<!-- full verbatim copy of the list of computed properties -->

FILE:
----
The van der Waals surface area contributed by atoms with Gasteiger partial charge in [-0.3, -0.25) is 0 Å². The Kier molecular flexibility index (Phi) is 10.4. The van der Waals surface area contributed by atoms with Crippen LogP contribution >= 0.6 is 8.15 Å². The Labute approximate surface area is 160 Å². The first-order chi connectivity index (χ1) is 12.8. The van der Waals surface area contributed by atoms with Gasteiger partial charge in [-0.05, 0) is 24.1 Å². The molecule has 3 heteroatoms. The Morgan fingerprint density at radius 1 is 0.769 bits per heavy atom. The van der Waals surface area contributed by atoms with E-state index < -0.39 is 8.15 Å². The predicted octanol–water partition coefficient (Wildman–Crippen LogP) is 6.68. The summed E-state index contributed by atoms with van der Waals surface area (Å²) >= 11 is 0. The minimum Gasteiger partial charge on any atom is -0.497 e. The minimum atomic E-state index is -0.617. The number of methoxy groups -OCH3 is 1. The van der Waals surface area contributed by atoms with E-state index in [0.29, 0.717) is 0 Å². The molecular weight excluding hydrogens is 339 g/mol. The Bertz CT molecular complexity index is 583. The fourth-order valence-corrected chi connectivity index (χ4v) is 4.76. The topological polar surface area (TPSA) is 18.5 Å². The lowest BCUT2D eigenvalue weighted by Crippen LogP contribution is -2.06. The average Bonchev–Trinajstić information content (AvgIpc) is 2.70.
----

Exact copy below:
The van der Waals surface area contributed by atoms with Gasteiger partial charge in [-0.3, -0.25) is 0 Å². The Kier molecular flexibility index (Phi) is 10.4. The van der Waals surface area contributed by atoms with Crippen LogP contribution >= 0.6 is 8.15 Å². The Labute approximate surface area is 160 Å². The first-order chi connectivity index (χ1) is 12.8. The van der Waals surface area contributed by atoms with Gasteiger partial charge in [-0.05, 0) is 24.1 Å². The molecule has 3 heteroatoms. The Morgan fingerprint density at radius 1 is 0.769 bits per heavy atom. The van der Waals surface area contributed by atoms with E-state index < -0.39 is 8.15 Å². The predicted octanol–water partition coefficient (Wildman–Crippen LogP) is 6.68. The summed E-state index contributed by atoms with van der Waals surface area (Å²) >= 11 is 0. The minimum Gasteiger partial charge on any atom is -0.497 e. The minimum atomic E-state index is -0.617. The number of methoxy groups -OCH3 is 1. The van der Waals surface area contributed by atoms with E-state index in [0.29, 0.717) is 0 Å². The molecular weight excluding hydrogens is 339 g/mol. The Bertz CT molecular complexity index is 583. The fourth-order valence-corrected chi connectivity index (χ4v) is 4.76. The topological polar surface area (TPSA) is 18.5 Å². The lowest BCUT2D eigenvalue weighted by Crippen LogP contribution is -2.06. The average Bonchev–Trinajstić information content (AvgIpc) is 2.70.